The debate over salt has raged for decades and decades. Typically, the discussion is represented by one of two camps: either salt is bad for your blood pressure, or that research is highly flawed and don't worry about salt intake.
That is not what this article is about.
I am advocating that table salt should absolutely be avoided, but for a completely different reason: microplastics.
Table Salt and Microplastics
In a recent study, researchers tested 39 brands of salt.
A whopping 36 of them had microplastics.
That's a problem. In fact, it's a big problem. I don't think I have to tell you (but I will anyway) that you should not be ingesting plastics.
Researchers are careful not to rush to a conclusion here. Many different scientists make statements saying that research has yet to conclusively prove that ingesting microplastics has long-term deleterious effects.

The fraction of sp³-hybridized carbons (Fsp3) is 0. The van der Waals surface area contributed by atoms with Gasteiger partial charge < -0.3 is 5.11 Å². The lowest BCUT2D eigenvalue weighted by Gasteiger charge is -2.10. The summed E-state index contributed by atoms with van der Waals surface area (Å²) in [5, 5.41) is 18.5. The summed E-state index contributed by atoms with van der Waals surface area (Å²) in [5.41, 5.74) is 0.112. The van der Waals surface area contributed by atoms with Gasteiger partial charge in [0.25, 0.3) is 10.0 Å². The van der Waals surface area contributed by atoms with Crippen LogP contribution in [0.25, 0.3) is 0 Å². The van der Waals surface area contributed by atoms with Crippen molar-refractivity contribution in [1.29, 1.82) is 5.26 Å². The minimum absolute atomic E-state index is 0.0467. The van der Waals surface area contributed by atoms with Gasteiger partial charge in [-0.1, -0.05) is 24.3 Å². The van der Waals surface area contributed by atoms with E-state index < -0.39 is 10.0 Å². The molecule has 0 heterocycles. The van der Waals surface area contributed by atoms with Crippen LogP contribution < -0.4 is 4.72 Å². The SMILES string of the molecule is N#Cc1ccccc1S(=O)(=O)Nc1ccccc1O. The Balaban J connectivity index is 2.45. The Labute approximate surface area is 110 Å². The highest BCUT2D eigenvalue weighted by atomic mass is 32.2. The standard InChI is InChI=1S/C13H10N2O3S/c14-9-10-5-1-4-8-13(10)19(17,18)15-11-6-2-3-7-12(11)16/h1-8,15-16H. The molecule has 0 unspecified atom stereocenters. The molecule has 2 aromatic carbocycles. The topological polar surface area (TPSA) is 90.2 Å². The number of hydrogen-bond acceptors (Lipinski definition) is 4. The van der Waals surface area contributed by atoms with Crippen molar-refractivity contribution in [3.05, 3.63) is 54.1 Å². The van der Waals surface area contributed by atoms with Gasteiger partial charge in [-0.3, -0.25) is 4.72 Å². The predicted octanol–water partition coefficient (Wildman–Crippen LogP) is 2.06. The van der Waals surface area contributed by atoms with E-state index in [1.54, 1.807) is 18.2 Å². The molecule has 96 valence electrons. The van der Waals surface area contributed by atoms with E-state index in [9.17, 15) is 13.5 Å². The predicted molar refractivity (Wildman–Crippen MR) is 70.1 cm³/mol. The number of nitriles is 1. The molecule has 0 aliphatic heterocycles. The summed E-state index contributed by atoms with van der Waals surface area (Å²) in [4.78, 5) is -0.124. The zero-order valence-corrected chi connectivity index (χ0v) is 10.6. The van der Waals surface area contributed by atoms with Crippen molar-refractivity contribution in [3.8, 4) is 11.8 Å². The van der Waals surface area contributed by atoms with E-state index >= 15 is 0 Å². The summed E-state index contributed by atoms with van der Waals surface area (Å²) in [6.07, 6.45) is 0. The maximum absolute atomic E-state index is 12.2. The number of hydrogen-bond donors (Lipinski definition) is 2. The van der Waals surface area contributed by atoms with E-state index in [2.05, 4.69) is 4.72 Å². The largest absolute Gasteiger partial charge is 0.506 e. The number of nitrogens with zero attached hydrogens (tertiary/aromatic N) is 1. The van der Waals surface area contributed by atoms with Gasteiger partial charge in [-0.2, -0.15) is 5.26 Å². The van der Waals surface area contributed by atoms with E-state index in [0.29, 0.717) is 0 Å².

While that may be true, common sense tells you we shouldn't be eating plastic, because, you know, it isn't food.
Limiting Exposure to Microplastics in Salt
Maybe you're like me and would rather just stay on the safe side. What should you use instead of table salts?
Many people reach for pink Himalayan salt. I used to myself. Unfortunately, microplastics have been found in many of these products as well.
I have moved to Celtic Sea salt.
Celtic Sea salt is a much purer form of salt. It has the added benefit of not being bleached (which is why it has a greyish brown color).
Morning Mineralization Tonic
One of the ways I use Celtic Sea salt is in my morning hydration drink. Here is the recipe if you would like to try it yourself:
- 24 ounces water, room temperature
- Large pinch of Celtic Sea salt
- Juice of one lemon or,
- A table spoon of apple cider vinegar
I drink this down first thing upon waking. If you're getting a good night sleep, it's been some hours since you hydrated, and the salt gives you minerals as well as helping your body absorb the water.
In modern life, it's not possible to void all environmental toxins, but microplastics in salt is low-hanging fruit.
I hope you consider making the switch to Celtic Sea salt for yourself and your family.